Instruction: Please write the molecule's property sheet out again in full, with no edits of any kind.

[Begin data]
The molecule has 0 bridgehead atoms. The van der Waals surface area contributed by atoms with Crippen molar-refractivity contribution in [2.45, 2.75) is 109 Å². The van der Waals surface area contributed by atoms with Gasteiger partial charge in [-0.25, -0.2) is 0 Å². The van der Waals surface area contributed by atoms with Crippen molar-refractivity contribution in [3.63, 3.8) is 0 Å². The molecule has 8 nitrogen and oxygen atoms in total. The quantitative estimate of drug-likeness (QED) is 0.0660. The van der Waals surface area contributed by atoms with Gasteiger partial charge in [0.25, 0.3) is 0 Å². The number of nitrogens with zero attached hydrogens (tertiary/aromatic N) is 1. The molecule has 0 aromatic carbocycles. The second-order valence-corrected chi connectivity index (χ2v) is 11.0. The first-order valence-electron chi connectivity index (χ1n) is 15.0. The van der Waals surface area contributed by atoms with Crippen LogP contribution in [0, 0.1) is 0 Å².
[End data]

The molecule has 0 bridgehead atoms. The van der Waals surface area contributed by atoms with Crippen molar-refractivity contribution in [2.45, 2.75) is 109 Å². The van der Waals surface area contributed by atoms with Gasteiger partial charge in [-0.25, -0.2) is 0 Å². The van der Waals surface area contributed by atoms with Crippen molar-refractivity contribution in [3.63, 3.8) is 0 Å². The molecule has 8 nitrogen and oxygen atoms in total. The quantitative estimate of drug-likeness (QED) is 0.0660. The van der Waals surface area contributed by atoms with Gasteiger partial charge in [0.25, 0.3) is 0 Å². The number of nitrogens with zero attached hydrogens (tertiary/aromatic N) is 1. The molecule has 0 aromatic carbocycles. The second-order valence-corrected chi connectivity index (χ2v) is 11.0. The first-order valence-electron chi connectivity index (χ1n) is 15.0. The van der Waals surface area contributed by atoms with Crippen LogP contribution in [0, 0.1) is 0 Å².